The dancers looked; the few sober men by the fire turned and looked also.
“’Tis Ruby Tresidder!” cried one of the girls; “‘Wudn’ be i’ thy shoon, Young Zeb, for summatt.”
Zeb shook his wits together and dashed off towards the spot, twenty yards away, where Ruby stood holding the lantern high, its ray full on her face. As she started she kicked off her clogs, turned, and ran for her life.
Then, in an instant, a new game began upon the sands. Young Zeb, waving his kerchief and pursuing the flying lantern, was turned, baffled, intercepted—here, there, and everywhere—by the dancers, who scattered over the beach with shouts and peals of laughter, slipping in between him and his quarry. The elders by the fire held their sides and cheered the sport. Twice Zeb was tripped up by a mischievous boot, floundered and went sprawling; and the roar was loud and long. Twice he picked himself up and started again after the lantern, that zigzagged now along the fringe of the waves, now up towards the bonfire, now off along the dark shadow of the cliffs.
Ruby could hardly sift her emotions when she found herself panting and doubling in flight. The chase had started without her will or dissent; had suddenly sprung, as it were, out of the ground. She only knew that she was very angry with Zeb; that she longed desperately to elude him; and that he must catch her soon, for her breath and strength were ebbing.
What happened in the end she kept in her dreams till she died. Somehow she had dropped the lantern and was running up from the sea towards the fire, with Zeb’s feet pounding behind her, and her soul possessed with the dread to feel his grasp upon her shoulders. As it fell, Old Zeb leapt up to his feet with excitement, and opened his mouth wide to cheer.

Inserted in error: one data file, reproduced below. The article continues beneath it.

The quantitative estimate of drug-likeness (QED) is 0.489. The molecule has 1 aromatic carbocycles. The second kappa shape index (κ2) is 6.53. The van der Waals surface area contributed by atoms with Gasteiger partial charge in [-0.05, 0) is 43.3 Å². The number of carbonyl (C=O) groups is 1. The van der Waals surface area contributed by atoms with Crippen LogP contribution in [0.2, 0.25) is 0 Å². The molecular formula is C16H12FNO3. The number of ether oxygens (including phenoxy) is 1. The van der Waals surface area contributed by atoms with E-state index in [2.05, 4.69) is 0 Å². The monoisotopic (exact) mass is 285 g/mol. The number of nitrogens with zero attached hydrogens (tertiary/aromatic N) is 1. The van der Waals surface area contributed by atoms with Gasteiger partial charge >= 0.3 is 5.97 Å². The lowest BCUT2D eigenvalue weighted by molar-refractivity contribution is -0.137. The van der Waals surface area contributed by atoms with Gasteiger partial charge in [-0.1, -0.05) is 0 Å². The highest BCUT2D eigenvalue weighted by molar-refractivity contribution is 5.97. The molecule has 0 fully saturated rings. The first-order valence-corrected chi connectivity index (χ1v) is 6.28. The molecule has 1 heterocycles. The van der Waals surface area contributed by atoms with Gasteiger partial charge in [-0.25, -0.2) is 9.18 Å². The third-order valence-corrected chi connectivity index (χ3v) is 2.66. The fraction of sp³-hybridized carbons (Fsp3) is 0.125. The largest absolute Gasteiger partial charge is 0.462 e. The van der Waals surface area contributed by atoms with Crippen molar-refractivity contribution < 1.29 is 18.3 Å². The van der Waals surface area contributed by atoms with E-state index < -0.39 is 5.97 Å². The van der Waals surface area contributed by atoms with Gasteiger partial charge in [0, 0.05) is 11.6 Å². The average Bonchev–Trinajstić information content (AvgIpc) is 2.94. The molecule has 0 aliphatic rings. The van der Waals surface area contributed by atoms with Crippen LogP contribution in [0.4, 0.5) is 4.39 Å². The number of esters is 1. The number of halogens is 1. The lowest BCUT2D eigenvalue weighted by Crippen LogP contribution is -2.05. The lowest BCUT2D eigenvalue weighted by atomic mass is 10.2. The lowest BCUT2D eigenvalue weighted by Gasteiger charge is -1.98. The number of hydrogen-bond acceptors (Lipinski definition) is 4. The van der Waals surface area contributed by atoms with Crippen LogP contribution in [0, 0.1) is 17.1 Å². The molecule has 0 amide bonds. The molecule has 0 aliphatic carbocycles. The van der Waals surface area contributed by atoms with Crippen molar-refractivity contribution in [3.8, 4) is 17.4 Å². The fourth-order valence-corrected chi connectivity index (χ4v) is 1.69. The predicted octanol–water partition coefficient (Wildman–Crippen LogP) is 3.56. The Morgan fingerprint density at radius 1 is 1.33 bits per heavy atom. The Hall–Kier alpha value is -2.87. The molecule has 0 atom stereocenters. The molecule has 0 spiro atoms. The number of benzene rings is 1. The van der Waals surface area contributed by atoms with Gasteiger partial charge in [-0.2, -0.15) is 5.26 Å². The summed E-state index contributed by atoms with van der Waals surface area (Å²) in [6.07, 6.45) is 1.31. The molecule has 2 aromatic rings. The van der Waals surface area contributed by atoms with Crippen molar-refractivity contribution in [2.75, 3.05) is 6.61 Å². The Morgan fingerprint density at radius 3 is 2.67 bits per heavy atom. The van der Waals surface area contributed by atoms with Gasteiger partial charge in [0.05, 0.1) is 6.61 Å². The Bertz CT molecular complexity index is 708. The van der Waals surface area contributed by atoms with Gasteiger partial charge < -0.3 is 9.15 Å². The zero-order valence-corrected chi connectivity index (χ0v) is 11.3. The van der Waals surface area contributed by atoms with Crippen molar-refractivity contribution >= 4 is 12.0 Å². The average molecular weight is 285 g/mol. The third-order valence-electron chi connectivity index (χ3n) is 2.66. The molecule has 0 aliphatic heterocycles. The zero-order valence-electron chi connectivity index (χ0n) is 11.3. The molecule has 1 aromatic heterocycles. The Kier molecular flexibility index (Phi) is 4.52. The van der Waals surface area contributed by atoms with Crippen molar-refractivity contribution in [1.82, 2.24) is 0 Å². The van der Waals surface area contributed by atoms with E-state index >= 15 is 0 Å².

But no voice came for three seconds: and when he spoke this was what he said—
“Good Lord, deliver us!”
She saw his gaze pass over her shoulder; and then heard these words come slowly, one by one, like dropping stones. His face was like a ghost’s in the bonfire’s light, and he muttered again—“From battle and murder, and from sudden death—Good Lord, deliver us!”
She could not understand at first; thought it must have something to do with Young Zeb, whose arms were binding hers, and whose breath was hot on her neck. She felt his grasp relax, and faced about.
Full in front, standing out as the faint moon showed them, motionless, as if suspended against the black sky, rose the masts, yards, and square-sails of a full-rigged ship.
The men and women must have stood a whole minute—dumb as stones—before there came that long curdling shriek for which they waited. The great masts quivered for a second against the darkness; then heaved, lurched, and reeled down, crashing on the Raney.